Walking’s Link to Creativity
All the city news you can use.
Every day at The Overhead Wire we sort through over 1,500 news items about cities and share the best ones with our email list. At the end of the week, we take some of the most popular stories and share them with Urban Milwaukee readers. They are national (or international) links, sometimes entertaining and sometimes absurd, but hopefully useful.
Why walking helps us think: When humans walk, their body chemistry changes. The heart pumps blood faster and oxygen is circulated more quickly to the brain. And walking doesn’t need much conscious effort on the part of the mind, which leaves our brains open to ruminating on other things. But walking alone is not enough, where we walk matters and where an urban walk can be overstimulating, a nature walk can provide calm. (Ferris Jabr | The New Yorker)
Flexing federal highway money for transit: A new NHCRP paper discusses how many states are flexing highway funding for transit use. But it’s rare. Between 2013 and 2020 states flexed only 4% of their funds. 8 states flex more than 4% of their funds with New Jersey flexing 15%. But ultimately it comes down to state priorities as to whether they want to use existing highway funds for transit purposes. (TransitCenter)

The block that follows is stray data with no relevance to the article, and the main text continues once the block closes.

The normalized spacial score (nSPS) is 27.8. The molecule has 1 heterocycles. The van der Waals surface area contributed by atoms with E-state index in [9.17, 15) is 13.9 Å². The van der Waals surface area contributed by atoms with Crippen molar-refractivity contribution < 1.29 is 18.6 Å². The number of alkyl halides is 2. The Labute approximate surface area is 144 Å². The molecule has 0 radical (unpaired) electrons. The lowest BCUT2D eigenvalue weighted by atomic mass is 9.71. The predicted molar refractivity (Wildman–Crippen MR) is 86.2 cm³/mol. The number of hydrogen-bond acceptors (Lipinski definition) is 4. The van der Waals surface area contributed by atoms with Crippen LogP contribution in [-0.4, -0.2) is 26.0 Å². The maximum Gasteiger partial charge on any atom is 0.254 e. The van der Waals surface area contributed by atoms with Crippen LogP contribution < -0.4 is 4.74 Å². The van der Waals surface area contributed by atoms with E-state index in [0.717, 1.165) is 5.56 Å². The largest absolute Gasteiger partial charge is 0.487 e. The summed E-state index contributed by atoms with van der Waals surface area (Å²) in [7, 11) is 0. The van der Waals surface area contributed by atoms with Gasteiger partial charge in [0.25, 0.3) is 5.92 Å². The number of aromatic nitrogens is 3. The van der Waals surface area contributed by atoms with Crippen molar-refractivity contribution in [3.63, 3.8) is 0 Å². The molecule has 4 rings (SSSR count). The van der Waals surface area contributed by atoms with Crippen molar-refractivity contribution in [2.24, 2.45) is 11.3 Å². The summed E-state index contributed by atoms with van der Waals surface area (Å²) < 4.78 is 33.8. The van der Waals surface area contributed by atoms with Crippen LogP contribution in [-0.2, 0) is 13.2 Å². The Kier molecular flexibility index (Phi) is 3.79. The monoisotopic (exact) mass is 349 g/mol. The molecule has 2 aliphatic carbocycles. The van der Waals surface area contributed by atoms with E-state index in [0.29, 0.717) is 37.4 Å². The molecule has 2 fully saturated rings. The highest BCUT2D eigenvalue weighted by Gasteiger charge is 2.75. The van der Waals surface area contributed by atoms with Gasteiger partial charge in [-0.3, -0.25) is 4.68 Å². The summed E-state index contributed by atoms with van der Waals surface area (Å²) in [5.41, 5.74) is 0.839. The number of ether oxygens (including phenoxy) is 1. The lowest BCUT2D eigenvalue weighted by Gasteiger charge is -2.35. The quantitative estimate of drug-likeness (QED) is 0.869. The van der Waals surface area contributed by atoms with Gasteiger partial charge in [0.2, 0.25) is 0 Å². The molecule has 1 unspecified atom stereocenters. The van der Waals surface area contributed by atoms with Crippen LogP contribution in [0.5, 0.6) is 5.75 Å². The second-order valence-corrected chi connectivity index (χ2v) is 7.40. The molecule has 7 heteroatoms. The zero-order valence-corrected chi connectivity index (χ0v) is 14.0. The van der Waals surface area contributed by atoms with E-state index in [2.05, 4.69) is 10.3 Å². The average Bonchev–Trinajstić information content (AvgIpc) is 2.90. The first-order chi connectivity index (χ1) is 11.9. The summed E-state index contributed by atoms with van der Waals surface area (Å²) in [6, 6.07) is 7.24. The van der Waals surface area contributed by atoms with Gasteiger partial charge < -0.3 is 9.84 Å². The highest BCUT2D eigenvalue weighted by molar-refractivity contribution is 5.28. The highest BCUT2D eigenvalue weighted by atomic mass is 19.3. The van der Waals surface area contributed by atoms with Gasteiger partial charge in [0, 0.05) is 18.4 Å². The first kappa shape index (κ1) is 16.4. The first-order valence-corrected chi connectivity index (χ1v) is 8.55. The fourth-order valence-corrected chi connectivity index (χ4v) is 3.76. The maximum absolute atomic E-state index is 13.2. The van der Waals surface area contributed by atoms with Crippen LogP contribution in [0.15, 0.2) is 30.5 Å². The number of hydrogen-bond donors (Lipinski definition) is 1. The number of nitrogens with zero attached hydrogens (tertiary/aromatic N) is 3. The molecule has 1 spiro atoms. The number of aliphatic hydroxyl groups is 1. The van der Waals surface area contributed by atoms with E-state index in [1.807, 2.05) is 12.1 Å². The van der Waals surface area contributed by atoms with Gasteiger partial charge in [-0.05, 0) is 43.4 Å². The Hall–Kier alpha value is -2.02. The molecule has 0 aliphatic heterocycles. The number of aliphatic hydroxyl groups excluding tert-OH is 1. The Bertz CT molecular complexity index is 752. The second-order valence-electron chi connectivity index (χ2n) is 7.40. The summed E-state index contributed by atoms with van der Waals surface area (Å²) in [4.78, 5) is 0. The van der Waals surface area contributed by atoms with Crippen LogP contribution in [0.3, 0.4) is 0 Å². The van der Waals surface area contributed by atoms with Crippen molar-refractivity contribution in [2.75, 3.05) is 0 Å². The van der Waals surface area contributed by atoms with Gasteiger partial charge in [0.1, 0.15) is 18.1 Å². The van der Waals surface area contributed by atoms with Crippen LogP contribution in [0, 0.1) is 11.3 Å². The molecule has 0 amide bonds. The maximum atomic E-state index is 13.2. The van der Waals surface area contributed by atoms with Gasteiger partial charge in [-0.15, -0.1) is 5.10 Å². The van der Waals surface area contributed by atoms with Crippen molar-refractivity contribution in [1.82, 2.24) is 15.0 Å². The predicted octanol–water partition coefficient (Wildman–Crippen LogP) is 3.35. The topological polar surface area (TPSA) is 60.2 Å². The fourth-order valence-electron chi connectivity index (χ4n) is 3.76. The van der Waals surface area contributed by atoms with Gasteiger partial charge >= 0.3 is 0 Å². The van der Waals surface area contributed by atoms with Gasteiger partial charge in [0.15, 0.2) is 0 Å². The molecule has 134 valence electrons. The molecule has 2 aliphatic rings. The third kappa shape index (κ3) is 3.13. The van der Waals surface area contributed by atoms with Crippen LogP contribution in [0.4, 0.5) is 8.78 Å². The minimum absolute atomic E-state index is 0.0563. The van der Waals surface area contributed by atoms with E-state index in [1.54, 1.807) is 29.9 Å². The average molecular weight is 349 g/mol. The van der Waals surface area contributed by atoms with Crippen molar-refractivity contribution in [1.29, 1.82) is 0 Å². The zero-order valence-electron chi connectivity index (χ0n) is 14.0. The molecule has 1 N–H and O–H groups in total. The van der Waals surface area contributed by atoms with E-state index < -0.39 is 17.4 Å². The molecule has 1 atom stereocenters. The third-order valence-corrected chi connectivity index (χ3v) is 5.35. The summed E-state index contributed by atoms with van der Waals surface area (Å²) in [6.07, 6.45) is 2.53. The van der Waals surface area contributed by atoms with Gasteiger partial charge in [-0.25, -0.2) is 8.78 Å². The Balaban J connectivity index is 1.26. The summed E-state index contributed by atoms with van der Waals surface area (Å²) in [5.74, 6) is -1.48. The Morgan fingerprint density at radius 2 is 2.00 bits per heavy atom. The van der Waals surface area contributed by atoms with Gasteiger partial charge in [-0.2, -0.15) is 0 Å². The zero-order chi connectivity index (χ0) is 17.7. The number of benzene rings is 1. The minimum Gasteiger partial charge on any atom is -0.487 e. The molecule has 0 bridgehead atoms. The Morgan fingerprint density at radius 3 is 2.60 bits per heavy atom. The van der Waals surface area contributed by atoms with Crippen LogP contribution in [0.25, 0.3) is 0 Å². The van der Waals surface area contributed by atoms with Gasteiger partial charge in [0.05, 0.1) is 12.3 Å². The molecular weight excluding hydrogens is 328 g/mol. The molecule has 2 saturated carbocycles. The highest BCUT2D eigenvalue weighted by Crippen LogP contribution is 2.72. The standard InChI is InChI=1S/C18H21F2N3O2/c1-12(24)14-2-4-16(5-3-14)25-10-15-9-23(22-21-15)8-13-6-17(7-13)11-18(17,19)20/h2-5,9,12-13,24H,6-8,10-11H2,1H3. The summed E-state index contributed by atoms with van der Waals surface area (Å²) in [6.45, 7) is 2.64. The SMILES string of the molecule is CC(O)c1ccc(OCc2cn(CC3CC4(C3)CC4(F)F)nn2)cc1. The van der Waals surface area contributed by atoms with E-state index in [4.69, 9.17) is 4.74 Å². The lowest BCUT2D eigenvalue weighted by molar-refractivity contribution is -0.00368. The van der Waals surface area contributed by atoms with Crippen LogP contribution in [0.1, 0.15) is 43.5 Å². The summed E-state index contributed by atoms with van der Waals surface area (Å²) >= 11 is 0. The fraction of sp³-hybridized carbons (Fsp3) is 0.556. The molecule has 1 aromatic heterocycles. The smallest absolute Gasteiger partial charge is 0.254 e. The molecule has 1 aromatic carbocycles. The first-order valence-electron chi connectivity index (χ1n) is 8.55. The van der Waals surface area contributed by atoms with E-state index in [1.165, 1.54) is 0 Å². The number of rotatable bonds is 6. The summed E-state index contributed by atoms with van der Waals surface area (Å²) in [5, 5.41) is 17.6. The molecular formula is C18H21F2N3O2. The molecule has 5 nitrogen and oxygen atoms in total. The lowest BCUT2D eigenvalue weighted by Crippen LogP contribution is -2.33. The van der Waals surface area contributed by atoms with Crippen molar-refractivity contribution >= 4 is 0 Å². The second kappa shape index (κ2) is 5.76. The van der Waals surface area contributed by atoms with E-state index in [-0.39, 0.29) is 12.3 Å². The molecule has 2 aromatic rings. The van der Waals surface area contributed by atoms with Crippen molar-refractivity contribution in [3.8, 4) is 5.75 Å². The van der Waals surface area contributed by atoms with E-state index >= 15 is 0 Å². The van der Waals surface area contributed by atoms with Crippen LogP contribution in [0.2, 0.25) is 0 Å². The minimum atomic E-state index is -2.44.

Why are some streetlights turning purple: A number of LED streetlights have been turning up purple, creating worry about how the lights went from white light to a more Halloween vibe. It turns out part of the problem was the manufacturing process in which the negative results don’t show up until years later. To make white light, LEDs are sheathed in a glass ceramic covering, but if that wears out the light goes purple. (Adam Rogers | Business Insider)
Creative ways Amsterdam is building a circular economy: Amsterdam in the Netherlands is looking to make its economy completely sustainable and circular by 2050. Circular means that the materials for everything can be reused for something else from solar panels to clothing, avoiding landfills. Multiple initiatives are already in motion including textile recycling and reuse as well as how paving stones can relocated and reused. (Adele Peters | Fast Company)
Quote of the Week
Boring’s speed claims are “totally unrealistic”. There’ll be improvements here, for sure, but there’s not going to be a revolution.
–Lok Home, president of the Robbins Co., a leading maker of tunnel-boring machines in the Wall Street Journal on the Boring Company’s overly optimistic claims.
This week on the podcast, we’re joined by Northern California Director for High Speed Rail Boris Lipkin and Streetsblog San Francisco Editor Roger Rudick to talk about high speed rail’s progress in California.
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